I have no problem with someone saying it sucks, but if they can't explain why when asked then it's a problem. I don't like certain things, and I have reasons why, all I'm looking for is a reason, if someone can't go further than a reason as to why that's fine. But I do enjoy the talks I've had with people about what they see in the paintings, or what they think I was trying to do, or what it means to them. I don't get upset if someone can explain themselves and really enjoy the back and forth, even if it hurts a little inside when I realize someone sees it in a certain way, I know I have to accept how they feel about it if it's honest on their part.
I think it's funny that my girlfriend tries to tell me what she sees in the paintings, like that she thinks, or looks for things in paintings. Like if I paint a sky she will find shapes in the clouds. I appreciate her view because it's a view others have and a way they look at art, and will look at my art. It gives me an insight to what others expect from art.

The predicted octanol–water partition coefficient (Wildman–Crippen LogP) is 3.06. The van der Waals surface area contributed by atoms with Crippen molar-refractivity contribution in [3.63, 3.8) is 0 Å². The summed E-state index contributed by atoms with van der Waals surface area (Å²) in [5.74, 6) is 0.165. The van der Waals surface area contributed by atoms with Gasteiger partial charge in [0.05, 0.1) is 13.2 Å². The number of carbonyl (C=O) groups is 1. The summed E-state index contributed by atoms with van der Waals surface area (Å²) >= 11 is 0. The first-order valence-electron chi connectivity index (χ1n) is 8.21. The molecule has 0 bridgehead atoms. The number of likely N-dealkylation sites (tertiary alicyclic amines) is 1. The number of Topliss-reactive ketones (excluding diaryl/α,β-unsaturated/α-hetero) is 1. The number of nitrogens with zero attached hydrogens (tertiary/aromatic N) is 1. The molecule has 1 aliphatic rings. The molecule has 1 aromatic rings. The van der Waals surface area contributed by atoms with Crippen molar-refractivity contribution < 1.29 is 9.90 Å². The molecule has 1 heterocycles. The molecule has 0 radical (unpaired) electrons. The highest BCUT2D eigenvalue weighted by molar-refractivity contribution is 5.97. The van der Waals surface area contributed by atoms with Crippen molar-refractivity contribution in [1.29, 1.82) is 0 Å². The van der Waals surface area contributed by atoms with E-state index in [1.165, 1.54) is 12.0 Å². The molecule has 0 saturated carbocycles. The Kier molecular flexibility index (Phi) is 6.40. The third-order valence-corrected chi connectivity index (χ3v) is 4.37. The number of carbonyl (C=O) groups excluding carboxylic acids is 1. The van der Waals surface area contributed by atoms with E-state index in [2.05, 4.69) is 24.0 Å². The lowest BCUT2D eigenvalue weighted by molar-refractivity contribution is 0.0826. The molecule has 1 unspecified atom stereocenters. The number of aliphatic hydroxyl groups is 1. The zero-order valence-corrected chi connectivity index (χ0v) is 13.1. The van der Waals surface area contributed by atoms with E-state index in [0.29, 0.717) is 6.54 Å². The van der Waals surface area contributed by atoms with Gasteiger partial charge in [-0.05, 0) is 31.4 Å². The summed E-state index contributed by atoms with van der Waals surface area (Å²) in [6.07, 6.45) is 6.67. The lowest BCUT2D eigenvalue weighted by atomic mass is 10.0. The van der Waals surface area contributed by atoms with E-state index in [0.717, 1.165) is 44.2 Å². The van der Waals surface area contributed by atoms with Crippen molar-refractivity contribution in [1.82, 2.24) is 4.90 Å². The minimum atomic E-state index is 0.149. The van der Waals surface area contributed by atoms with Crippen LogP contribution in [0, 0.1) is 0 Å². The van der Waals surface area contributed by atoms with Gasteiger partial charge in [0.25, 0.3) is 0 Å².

If someone wants to talk about my art, then I'm open, good or bad, but I expect them to actually have something to say and to answer questions I have as to why they feel/say what they say.
>Why would an acrylic painting that small cost 40 bucks in supplies?
because you actually bought real acrylic paint and not dollar store shit
>Also post what you mean by these mediocre acrylic paintings.
>Size: 36×48 Price: $1200
...a canvas that size isn't worth $100, and the paint isn't worth $100...so where does the extra $1000 come from?